King Conservation District
(KCD) in Renton, Wash., has long worked with landowners on forest stewardship planning. Recently, within the past three years, KCD has expanded its work to cover wildfire resiliency and preparedness.
When word spread that KCD covered wildfire resiliency and preparedness, many landowners began requesting the district’s services. The increase in public interest led to contacts with homeowners’ associations and other small communities who had wildfire concerns and green space that the members were responsible for.
“There were no resources for [these small communities] beyond having to hire a contractor,” KCD Program Manager for Urban and Rural Forest Stewardship
Mike Lasecki said
. “So, we saw the most impact on the ground with working with those communities. We identified this need in the local county to provide this service at the community scale.”
U.S. Forest Service
Chief Vicki Christiansen
leads a workforce of more than 25,000 employees who steward 193 million acres of national forests and grasslands. Prior to joining the Forest Service, she served as the state forester in both Arizona and Washington.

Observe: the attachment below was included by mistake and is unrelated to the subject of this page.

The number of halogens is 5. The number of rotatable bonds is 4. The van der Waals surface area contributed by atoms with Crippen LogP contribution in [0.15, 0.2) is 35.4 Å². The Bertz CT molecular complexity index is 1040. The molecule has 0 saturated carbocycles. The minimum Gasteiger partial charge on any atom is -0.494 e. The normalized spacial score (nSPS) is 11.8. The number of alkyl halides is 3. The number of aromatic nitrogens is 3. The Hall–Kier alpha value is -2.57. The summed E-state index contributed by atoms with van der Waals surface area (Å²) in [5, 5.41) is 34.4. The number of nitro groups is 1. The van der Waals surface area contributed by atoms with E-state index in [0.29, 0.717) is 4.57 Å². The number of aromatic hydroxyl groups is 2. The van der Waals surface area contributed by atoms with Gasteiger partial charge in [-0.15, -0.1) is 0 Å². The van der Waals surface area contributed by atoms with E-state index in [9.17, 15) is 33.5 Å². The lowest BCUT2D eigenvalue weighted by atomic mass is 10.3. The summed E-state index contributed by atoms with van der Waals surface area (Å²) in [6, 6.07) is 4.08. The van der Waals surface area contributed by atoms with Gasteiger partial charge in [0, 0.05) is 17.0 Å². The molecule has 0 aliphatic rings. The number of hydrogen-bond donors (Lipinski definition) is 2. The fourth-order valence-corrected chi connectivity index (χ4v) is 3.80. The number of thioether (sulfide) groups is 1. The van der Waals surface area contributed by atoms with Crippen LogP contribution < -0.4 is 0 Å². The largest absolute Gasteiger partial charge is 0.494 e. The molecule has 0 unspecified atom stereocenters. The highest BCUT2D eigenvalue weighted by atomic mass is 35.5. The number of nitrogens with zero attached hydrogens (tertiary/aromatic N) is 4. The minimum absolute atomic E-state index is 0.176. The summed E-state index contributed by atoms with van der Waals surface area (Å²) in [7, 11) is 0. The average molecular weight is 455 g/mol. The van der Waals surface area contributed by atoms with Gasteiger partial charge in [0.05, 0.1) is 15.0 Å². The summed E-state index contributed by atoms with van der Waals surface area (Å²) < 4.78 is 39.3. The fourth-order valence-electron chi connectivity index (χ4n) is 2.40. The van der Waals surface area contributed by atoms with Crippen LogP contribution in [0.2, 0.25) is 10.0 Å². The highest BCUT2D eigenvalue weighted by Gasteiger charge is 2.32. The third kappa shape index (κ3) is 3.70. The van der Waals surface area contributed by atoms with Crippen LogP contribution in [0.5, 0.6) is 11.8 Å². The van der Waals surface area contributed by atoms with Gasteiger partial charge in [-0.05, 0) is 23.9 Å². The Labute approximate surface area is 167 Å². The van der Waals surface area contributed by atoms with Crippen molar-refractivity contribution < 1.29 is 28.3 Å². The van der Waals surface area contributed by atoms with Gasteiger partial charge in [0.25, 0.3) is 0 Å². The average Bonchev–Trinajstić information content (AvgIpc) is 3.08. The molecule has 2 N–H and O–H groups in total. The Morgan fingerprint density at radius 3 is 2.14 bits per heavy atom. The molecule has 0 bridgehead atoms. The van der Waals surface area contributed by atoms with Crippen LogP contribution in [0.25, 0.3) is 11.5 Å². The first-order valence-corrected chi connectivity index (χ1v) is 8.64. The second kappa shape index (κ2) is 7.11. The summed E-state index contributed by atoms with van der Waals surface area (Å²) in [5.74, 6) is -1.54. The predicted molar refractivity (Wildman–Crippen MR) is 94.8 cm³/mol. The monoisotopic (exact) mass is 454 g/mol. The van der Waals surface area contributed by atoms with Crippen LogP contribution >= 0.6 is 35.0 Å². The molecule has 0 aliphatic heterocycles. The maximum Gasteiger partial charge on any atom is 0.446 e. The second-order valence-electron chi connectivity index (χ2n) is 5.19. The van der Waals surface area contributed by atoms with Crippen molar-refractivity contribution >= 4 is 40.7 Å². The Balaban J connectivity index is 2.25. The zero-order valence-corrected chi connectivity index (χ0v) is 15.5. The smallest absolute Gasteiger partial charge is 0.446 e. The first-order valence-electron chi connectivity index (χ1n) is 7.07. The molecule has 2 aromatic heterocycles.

The National Association of State Foresters recently organized a roundtable for Shared Stewardship. What are the keys to making Shared Stewardship a success?
First and foremost, it’s building on some really good collaboration work that the whole round of partners has been working on for over a decade. We have some really great play space collaboratives with conservation districts, NRCS, Department of Interior, Forest Service, state forestry agencies, state fish and wildlife agencies–you name it. There’s a mix of folks along with NGO and play space citizenry that are valuing the multiple benefits that come from healthy, productive, working landscapes. That’s a critical foundation. Meanwhile, we have threats to our natural resources that are accelerating. Wildfire gets most of the headline space and that certainly is a major threat, but there are many others – invasives, insects and disease, water quality – and so what we’ve always done isn’t necessarily going to get us to where we need to be.
Shared Stewardship is a call to action and it’s an invitation. There is not a lot of structure around it. It’s to say the conservation challenges and opportunities of our time are bigger than any one organization, than any one government entity – local, state, tribal, federal – and we need to think about the way we convene, and the way we make choices and tradeoffs about the priorities.
LaPorte County Soil and Water Conservation District
(SWCD) is partnering with Women4theLand to focus on female landowner needs through periodic Women’s Conservation Learning Circles.
“The American Farmland Trust did some research that found when women find themselves in a position where they’ve inherited property or have lost their husbands, they are more likely to hang on to the property and manage it in a more consistent way with their values when they have direct access to resources,” SWCD Education Coordinator
Nicole Messacar said
“We have a lot of forests and a lot of female landowners, so we wanted to have a stronger connection with them,”